7. While the example may be controversial, the message is quite relevant in today’s work place regardless of where you work.

  8. I’m all for freedom of speech, so here are my two cents. I am very disappointed that we had to bring politics into this forum. 🙁

  9. I understand the concept of the article, however, I do not agree politics of any sort should be brought into this forum.

    Thank you for all the wonderful things you do!

    1. If you understand the concept, then you should have not problem with the article no matter what was used to bring the point across. It sickens me that people only want to hear what makes them comfortable. The truth is what was shared and that’s what we should take away from the article. If we can no longer speak our minds in a way that makes us comfortable in making our point of view heard, then we are not being vigilant in maintaining our values.

  10. Pretty bold article and as I was reading it I knew it would cause many comments both positive and negative. I applaud you for starting the conversation. For those of you who asked why another example wasn’t used instead of the President of the United States, I think it is a simple answer in that everyone knows him and his persona. Agreed, we don’t know what it is like to work for him. I have seen bullies in the workplace that treat their assistants very well as they know they need someone that always has their back.

    I also agree with Rhonda who said no amount of money would make her stay with a bully. I have always said I couldn’t work for someone I didn’t respect. And, respect goes both ways – they need to respect me too.

  11. A lot of great things have been said so far. What I like to remind myself of is that I can only control one person – me. I can try to influence others with my actions, but I also get to determine how others treat me. It is hard and very scary to start setting boundaries with others, but the reward is worth it. Unfortunately, not everyone will be respectful, but those who do will make the workplace that much of a better place. It seems that the bullies are the minority in workplaces, they are just “loud” enough and make enough of a fuss to get all the attention. I do agree with others that the overall sense is people want to be respectful in the workplace.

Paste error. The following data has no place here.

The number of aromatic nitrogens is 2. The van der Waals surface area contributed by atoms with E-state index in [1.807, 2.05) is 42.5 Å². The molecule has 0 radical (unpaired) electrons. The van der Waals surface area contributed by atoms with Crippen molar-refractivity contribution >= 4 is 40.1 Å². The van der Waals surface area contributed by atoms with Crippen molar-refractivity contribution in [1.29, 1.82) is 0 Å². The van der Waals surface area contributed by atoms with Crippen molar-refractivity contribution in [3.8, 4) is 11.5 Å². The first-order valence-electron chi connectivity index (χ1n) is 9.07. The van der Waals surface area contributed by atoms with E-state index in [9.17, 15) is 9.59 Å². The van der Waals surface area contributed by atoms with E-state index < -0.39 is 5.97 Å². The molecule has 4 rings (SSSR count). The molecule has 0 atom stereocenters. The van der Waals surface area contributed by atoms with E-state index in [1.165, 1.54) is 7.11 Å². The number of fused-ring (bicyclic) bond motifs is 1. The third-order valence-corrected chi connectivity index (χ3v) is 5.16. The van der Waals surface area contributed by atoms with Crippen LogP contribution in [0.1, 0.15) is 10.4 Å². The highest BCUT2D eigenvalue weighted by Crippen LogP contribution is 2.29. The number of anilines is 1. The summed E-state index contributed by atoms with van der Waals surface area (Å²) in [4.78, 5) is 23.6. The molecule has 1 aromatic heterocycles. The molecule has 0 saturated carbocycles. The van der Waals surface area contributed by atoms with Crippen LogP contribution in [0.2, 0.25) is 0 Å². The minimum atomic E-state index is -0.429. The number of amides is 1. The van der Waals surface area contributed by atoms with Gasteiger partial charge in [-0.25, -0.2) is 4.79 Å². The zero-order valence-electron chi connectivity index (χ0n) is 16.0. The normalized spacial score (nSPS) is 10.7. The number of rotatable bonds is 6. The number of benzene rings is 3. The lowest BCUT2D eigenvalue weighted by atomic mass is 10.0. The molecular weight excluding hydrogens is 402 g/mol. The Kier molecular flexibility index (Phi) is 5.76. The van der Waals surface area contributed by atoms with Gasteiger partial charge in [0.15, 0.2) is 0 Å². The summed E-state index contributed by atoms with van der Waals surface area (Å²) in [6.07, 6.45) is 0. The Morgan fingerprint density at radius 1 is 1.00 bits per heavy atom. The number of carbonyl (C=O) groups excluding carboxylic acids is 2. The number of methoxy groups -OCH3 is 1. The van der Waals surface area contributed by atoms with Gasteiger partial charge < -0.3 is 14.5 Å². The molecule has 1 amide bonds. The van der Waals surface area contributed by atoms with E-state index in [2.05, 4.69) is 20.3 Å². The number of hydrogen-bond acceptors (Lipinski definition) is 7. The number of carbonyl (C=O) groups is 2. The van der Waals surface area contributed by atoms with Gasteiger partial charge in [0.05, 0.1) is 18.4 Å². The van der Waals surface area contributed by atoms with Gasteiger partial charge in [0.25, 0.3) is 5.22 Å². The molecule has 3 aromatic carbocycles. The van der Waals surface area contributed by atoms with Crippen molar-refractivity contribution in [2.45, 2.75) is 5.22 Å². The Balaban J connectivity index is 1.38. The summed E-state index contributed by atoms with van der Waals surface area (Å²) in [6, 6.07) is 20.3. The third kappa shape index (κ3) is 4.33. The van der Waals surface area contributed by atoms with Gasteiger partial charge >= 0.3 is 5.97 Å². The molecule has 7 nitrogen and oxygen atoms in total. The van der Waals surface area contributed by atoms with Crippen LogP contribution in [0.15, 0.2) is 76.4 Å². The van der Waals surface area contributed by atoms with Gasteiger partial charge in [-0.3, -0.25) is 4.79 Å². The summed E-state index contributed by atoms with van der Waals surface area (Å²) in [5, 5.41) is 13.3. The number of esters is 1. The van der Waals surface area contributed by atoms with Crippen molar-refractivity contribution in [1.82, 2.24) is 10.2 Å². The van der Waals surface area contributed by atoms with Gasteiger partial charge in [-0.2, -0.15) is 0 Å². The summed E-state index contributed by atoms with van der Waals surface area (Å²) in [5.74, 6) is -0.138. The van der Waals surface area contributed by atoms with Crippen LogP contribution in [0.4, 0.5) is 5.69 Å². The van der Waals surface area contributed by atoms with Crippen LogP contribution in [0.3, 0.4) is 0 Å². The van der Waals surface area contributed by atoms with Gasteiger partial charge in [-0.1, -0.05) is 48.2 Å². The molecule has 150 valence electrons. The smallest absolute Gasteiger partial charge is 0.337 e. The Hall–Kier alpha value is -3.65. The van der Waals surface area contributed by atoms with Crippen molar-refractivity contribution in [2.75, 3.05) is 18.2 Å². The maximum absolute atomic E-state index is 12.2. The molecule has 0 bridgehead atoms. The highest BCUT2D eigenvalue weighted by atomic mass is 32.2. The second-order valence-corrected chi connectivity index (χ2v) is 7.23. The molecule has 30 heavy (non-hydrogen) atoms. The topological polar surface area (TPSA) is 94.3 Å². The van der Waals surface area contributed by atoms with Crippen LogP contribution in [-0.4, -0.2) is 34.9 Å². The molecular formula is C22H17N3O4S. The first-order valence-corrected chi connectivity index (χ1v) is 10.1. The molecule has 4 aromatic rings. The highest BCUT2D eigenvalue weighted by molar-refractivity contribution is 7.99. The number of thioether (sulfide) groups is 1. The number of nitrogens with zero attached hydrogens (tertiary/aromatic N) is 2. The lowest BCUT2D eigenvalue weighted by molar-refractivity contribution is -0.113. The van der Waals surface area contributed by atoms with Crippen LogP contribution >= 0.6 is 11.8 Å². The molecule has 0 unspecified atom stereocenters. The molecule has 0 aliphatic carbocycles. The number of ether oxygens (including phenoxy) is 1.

12. What an important topic, for which we need to remain ever vigilant! I am hopeful that most, if not all job places, will put in place an expectation outline for its employee conduct, based on ethics and providing a safe work environment for all. Thank you for your thoughtful blog; I very much appreciate its timeliness and relevance.

  13. I enjoyed the article from Nan DeMars. I remember her from many years ago speaking with the PSI organization & read her book then as well!

  14. I have political burnout so you lost me at Trump. Why must everything be politicized nowadays? Wishing a non-political example would have been used instead.

    1. I agree with you Barbara. As soon as Donald Trump’s name was mentioned in the first line, I sighed and thought, ‘Really?’ I’m all for freedom of speech, but we’ve had enough politics in recent months to last for years. I really don’t want to read about politics in my daily blog. Sigh.

  15. This mentality been going on for years. Trump has just showed us out in the open what some of us Assistants and Secretaries have been going through. Now that the bully has shown his face…we MUST not stand by and let the bully treat us any kind of way.

  16. This is a good reminder. I appreciate the efforts of the organization I work for at educating employees and providing them safe ways to report violations.

  17. You are so right-on with this article; even though companies have these policies in place, some in the upper executive management team still get away with belittling anyone below them in effort to get what they want. You can scream or cuss people out on every conference call and not have it affect those on the receiving end. We’ve come a long way but still have ways to go where everyone feels and gets treated fairly and equally!

  18. I believe that this is not the place for a political standing. I am ashamed of Office Dynamics for allowing this type of article on their website. I do not condone President Trump’s behavior at certain times, but he is the PRESIDENT of the United States. I have more respect for President Trump than I ever did for President Obama. What did Obama do for us in 8 years?